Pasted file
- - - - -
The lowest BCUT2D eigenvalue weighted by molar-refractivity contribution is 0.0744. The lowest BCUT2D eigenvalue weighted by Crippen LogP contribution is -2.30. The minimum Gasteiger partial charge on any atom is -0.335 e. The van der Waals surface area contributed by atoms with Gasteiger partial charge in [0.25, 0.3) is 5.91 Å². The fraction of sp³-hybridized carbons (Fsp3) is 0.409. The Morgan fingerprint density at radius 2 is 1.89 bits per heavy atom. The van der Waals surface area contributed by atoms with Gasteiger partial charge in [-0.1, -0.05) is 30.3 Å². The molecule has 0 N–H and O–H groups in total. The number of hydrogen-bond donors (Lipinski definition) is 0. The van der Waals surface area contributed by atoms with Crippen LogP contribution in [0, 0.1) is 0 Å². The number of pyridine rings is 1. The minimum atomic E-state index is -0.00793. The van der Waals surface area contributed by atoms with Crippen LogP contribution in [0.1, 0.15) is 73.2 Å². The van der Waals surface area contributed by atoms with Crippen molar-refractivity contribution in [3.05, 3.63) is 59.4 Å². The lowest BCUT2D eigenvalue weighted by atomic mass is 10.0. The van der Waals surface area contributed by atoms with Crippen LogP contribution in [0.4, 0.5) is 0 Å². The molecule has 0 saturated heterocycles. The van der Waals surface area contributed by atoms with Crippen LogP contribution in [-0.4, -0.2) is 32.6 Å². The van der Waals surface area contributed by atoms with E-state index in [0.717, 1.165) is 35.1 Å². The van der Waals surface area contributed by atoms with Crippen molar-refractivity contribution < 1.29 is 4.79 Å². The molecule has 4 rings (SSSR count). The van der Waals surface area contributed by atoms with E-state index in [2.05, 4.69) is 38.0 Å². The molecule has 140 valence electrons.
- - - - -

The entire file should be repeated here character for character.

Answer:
The lowest BCUT2D eigenvalue weighted by molar-refractivity contribution is 0.0744. The lowest BCUT2D eigenvalue weighted by Crippen LogP contribution is -2.30. The minimum Gasteiger partial charge on any atom is -0.335 e. The van der Waals surface area contributed by atoms with Gasteiger partial charge in [0.25, 0.3) is 5.91 Å². The fraction of sp³-hybridized carbons (Fsp3) is 0.409. The Morgan fingerprint density at radius 2 is 1.89 bits per heavy atom. The van der Waals surface area contributed by atoms with Gasteiger partial charge in [-0.1, -0.05) is 30.3 Å². The molecule has 0 N–H and O–H groups in total. The number of hydrogen-bond donors (Lipinski definition) is 0. The van der Waals surface area contributed by atoms with Crippen LogP contribution in [0, 0.1) is 0 Å². The number of pyridine rings is 1. The minimum atomic E-state index is -0.00793. The van der Waals surface area contributed by atoms with Crippen LogP contribution in [0.1, 0.15) is 73.2 Å². The van der Waals surface area contributed by atoms with Crippen molar-refractivity contribution in [3.05, 3.63) is 59.4 Å². The lowest BCUT2D eigenvalue weighted by atomic mass is 10.0. The van der Waals surface area contributed by atoms with Crippen LogP contribution in [0.4, 0.5) is 0 Å². The molecule has 0 saturated heterocycles. The van der Waals surface area contributed by atoms with Crippen LogP contribution in [-0.4, -0.2) is 32.6 Å². The van der Waals surface area contributed by atoms with E-state index in [0.717, 1.165) is 35.1 Å². The van der Waals surface area contributed by atoms with Crippen molar-refractivity contribution < 1.29 is 4.79 Å². The molecule has 4 rings (SSSR count). The van der Waals surface area contributed by atoms with E-state index in [2.05, 4.69) is 38.0 Å². The molecule has 140 valence electrons.